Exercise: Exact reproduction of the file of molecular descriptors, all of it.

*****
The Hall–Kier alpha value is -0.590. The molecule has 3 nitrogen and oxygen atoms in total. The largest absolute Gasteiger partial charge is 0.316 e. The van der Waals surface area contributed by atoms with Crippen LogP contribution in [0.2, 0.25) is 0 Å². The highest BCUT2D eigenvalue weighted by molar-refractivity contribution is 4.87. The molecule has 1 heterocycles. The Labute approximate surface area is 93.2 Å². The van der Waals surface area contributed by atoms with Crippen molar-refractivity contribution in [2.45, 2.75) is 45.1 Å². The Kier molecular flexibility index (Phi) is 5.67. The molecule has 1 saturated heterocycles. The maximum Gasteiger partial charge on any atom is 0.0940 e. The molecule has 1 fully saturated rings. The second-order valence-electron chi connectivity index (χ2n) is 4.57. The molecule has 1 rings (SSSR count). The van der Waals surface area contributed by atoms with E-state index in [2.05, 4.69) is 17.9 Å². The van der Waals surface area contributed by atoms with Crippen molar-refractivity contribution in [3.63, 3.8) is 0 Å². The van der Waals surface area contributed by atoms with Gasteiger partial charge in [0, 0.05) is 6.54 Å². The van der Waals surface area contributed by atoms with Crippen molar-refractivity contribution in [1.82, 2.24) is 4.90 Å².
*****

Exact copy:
The Hall–Kier alpha value is -0.590. The molecule has 3 nitrogen and oxygen atoms in total. The largest absolute Gasteiger partial charge is 0.316 e. The van der Waals surface area contributed by atoms with Crippen LogP contribution in [0.2, 0.25) is 0 Å². The highest BCUT2D eigenvalue weighted by molar-refractivity contribution is 4.87. The molecule has 1 heterocycles. The Labute approximate surface area is 93.2 Å². The van der Waals surface area contributed by atoms with Crippen molar-refractivity contribution in [2.45, 2.75) is 45.1 Å². The Kier molecular flexibility index (Phi) is 5.67. The molecule has 1 saturated heterocycles. The maximum Gasteiger partial charge on any atom is 0.0940 e. The molecule has 1 fully saturated rings. The second-order valence-electron chi connectivity index (χ2n) is 4.57. The molecule has 1 rings (SSSR count). The van der Waals surface area contributed by atoms with E-state index in [2.05, 4.69) is 17.9 Å². The van der Waals surface area contributed by atoms with Crippen molar-refractivity contribution in [3.63, 3.8) is 0 Å². The van der Waals surface area contributed by atoms with Gasteiger partial charge in [0, 0.05) is 6.54 Å². The van der Waals surface area contributed by atoms with Crippen molar-refractivity contribution in [1.82, 2.24) is 4.90 Å².